Dear Crabby, Where is the Best Place to See Michigan’s Beautiful Fall Colors?

Dear Crabby,

Lately, the weather has been wacky. Are there still places where I can drive to see the leaves changing or have I missed my chance?

Greta Greenery

Dear Greta Greenery,

Good news – you’re in luck! Typically, toward the end of September is when the trees start to turn, but the warmer weather has delayed the process a bit. So, while there is still time to catch the color-changing happening around our beautiful state, I wouldn’t wait too long, though. Especially, if you plan on taking a road trip.

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Dear Crabby Gives Advice

There are two ways to see fall color in Michigan. The first is to drive north. According to the Pure Michigan folks, two of the most northern points, the Keweenaw Peninsula and Isle Royale, start to see colors change on the fall equinox. That was September 22, for all you folks too lazy to look it up. By October 1, the Upper Peninsula and the northern half of the Lower Peninsula reach their peak. And as of this past Monday, October 11, the entire state was at her most colorful and that should stick around until at least Halloween when the leaves start to fall. The second way to see the color is to go higher. That’s right. Get out of your car and hoof it up a trail so you can see the trees from above. But if you’re lazy like me, there are routes you can take to see the color from the comfort of your car. Here are a few examples:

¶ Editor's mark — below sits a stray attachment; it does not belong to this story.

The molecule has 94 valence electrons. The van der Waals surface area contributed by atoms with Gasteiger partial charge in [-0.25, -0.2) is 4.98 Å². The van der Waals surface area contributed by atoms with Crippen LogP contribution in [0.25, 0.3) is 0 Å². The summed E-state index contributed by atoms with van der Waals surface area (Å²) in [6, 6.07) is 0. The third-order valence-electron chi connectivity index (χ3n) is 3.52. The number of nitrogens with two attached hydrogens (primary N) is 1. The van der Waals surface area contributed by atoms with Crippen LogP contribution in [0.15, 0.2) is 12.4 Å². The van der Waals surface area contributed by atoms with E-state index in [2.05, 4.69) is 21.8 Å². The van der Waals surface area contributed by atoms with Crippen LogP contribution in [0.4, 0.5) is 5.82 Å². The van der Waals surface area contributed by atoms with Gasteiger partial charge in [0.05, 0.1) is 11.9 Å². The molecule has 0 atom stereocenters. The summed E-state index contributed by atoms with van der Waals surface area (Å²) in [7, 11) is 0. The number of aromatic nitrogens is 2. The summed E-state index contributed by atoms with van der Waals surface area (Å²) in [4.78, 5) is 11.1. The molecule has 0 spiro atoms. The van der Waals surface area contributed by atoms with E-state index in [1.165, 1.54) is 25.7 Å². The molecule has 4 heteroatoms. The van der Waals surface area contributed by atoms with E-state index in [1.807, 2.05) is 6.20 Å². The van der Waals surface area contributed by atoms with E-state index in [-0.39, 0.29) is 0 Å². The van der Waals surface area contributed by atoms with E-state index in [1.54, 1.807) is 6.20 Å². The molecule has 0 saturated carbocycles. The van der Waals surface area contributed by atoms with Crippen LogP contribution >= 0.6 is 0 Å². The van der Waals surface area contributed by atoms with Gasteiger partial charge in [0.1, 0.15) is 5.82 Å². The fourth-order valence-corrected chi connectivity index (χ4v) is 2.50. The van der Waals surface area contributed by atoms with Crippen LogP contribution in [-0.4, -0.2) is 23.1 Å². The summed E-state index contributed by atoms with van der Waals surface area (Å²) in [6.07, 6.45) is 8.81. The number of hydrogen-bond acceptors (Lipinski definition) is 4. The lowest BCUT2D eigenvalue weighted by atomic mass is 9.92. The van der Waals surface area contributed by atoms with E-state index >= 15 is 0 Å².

• West Michigan Pike, the M-31 highway up the Lake Michigan coast
  • Sunrise Coast, the US 23 highway that lines Michigan’s northeast coast
  • Tunnel of Trees, a scenic route on M-119 in Emmet County, near the top of the lower peninsula

If these routes are still further than you’d like to drive, try the Pathway to Family Fun, which follows M-15 off of I-75 to Saginaw. Or Orion Road between Rochester and Lake Orion. That way you can stop off for delicious cider and donuts at Goodison Cider Mill. Before you set off on your foliage adventure, let’s talk trees. Specifically, what colors you’ll find along the way:

  • Red Leaves – Found on Oak trees, as well as sugar and red Maple trees
  • Yellow to Deep Red Leaves – Found on Sassafras trees, which are throughout southern Michigan
  • Golden Yellow Leaves – Found on Aspen, Hickory, and Tamarack trees
  • Bright yellow Leaves – Found on Ginkgo trees, which are commonly found on streets

I hope this answers your question. And if you do hit up a cider mill along the way, take the scenic route to my place and drop some donuts off.

Dear Crabby

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